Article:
A Dream Deferred: 50 years of Blacks in Mathematics

I had the great pleasure of being present for Edray Goins’ MAA Invited Address, “A Dream Deferred: 50 Years of Blacks in Mathematics”, Thursday morning from 9 to 9:50am. This talk was a beautiful combination of history and mathematics, and a great reminder that however far we think we have come, the reality is that Black mathematicians are still vastly underrepresented in the mathematical sciences. (Full disclosure, Edray is my friend, he is a fellow Number Theorist, and he even was a fellow blogger at my other blogging home, the inclusion/exclusion blog).

Edray Goins. Photo by Kate Awtrey, Atlanta Convention Photography.

Goins split the talk in two parts, a historical survey of the last 50 years of Black mathematicians, and a survey of their mathematics. I must admit that I was much more interested in the historical part, but also because much of the mathematics was actually not well-known to me. However, I think that it is truly impressive that Goins actually worked on giving a very accessible talk on mathematics that is also NOT his area of expertise.

The first part was part history of the first Blacks to get PhDs in mathematics, and part history of NAM (the National Association for Mathematicians). NAM was actually born at a JMM in New Orleans in 1969, when 17 underrepresented mathematicians got together and decided they needed to create an organization that made supporting other underrepresented people their priority (so far the AMS had NOT been cooperative in this sense). To this day, the mission of NAM states two main priorities:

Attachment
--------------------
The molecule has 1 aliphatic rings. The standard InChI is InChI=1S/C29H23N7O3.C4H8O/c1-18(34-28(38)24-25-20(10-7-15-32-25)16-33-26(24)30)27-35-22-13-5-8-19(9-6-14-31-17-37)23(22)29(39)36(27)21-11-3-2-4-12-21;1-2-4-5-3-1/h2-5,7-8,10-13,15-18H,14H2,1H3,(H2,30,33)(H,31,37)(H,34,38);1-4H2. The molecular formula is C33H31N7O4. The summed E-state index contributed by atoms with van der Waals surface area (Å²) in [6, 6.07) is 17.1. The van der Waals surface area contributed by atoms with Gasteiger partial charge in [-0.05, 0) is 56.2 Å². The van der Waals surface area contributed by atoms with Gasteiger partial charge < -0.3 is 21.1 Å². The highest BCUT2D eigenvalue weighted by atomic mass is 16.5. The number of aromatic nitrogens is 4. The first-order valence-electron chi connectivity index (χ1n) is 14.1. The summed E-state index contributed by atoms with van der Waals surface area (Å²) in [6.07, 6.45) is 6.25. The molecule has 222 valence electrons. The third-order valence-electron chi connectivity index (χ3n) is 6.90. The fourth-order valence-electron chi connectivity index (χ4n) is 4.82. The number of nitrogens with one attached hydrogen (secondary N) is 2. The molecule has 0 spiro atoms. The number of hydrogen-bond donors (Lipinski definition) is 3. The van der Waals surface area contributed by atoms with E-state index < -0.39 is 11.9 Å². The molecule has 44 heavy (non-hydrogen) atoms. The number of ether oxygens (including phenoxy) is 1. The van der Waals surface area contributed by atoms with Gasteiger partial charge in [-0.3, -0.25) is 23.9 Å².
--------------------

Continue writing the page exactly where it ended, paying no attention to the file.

1. promoting excellence in the mathematical sciences and
  2. promoting the mathematical development of all underrepresented minorities.

Goins said that all of this is based on a principle from Kwanzaa, Kujichagulia, which means “self-determination” — the idea that you should help yourself and your own. From the article I linked to, it “means to define ourselves, name ourselves, create for ourselves, and speak for ourselves and not the opposite such as being defined and named by” others. I found this idea both lovely and powerful.

He then went on to talk about the Black mathematicians who opened paths for others: Woodard, Talbot, Blackwell, Claytor, Lofton Haynes, Boyd Granville, and Browne. 

Goins proceeded to describe the mathematics of these accomplished mathematicians, and described the work and successes of some contemporary Black mathematicians as well. I found this to be extremely generous, since Goins has dome some excellent work of his own, and yet he used this platform to highlight the work of others. I think it’s a wonderful example of Kujichagulia.

But the question “where do we go from here?” still hangs in the air for me. Edray showed us a statistic that could be seeing as good: the number of Black PhDs in math doubled in the last fifty years…. but it went from 1 to 2 % (approximately). This is a far cry from the number of Blacks in the US — around 12%. So when people talk abut underrepresentation, this is what it means — if math really is a fair and inclusive field, the number of Blacks doing mathematics should represent the number of Blacks in the total US population. We are so far faiilng miserably at being fair and inclusive in this sense, and there is not lack of talent as Edray points out in his talk.

We can and should do better. Thank you, Edray, for taking time to enlighten us, and to uplift and elevate the work of some great, and sometimes overlooked, mathematicians.

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